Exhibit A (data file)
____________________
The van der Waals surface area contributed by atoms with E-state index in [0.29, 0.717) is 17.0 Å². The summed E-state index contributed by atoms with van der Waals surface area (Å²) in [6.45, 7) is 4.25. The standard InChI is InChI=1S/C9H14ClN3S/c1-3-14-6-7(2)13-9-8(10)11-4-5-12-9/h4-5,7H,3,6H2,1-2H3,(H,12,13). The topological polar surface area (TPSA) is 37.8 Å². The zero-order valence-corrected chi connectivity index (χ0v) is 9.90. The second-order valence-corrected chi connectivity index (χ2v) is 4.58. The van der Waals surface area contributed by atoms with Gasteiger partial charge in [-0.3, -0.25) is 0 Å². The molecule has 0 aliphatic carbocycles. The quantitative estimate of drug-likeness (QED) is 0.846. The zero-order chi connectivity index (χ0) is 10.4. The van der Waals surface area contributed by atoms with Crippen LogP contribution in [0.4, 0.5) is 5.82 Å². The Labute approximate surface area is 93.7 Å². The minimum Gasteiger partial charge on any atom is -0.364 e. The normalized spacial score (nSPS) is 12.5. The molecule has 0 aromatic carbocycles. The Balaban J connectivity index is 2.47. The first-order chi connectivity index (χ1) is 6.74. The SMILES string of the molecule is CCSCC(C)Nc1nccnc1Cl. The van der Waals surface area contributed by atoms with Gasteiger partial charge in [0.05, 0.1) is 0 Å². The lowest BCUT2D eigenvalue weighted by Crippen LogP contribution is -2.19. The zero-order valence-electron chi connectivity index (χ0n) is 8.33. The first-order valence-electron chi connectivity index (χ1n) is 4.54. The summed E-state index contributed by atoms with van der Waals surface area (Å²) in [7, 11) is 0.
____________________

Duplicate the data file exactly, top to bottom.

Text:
The van der Waals surface area contributed by atoms with E-state index in [0.29, 0.717) is 17.0 Å². The summed E-state index contributed by atoms with van der Waals surface area (Å²) in [6.45, 7) is 4.25. The standard InChI is InChI=1S/C9H14ClN3S/c1-3-14-6-7(2)13-9-8(10)11-4-5-12-9/h4-5,7H,3,6H2,1-2H3,(H,12,13). The topological polar surface area (TPSA) is 37.8 Å². The zero-order valence-corrected chi connectivity index (χ0v) is 9.90. The second-order valence-corrected chi connectivity index (χ2v) is 4.58. The van der Waals surface area contributed by atoms with Gasteiger partial charge in [-0.3, -0.25) is 0 Å². The molecule has 0 aliphatic carbocycles. The quantitative estimate of drug-likeness (QED) is 0.846. The zero-order chi connectivity index (χ0) is 10.4. The van der Waals surface area contributed by atoms with Crippen LogP contribution in [0.4, 0.5) is 5.82 Å². The Labute approximate surface area is 93.7 Å². The minimum Gasteiger partial charge on any atom is -0.364 e. The normalized spacial score (nSPS) is 12.5. The molecule has 0 aromatic carbocycles. The Balaban J connectivity index is 2.47. The first-order chi connectivity index (χ1) is 6.74. The SMILES string of the molecule is CCSCC(C)Nc1nccnc1Cl. The van der Waals surface area contributed by atoms with Gasteiger partial charge in [0.05, 0.1) is 0 Å². The lowest BCUT2D eigenvalue weighted by Crippen LogP contribution is -2.19. The zero-order valence-electron chi connectivity index (χ0n) is 8.33. The first-order valence-electron chi connectivity index (χ1n) is 4.54. The summed E-state index contributed by atoms with van der Waals surface area (Å²) in [7, 11) is 0.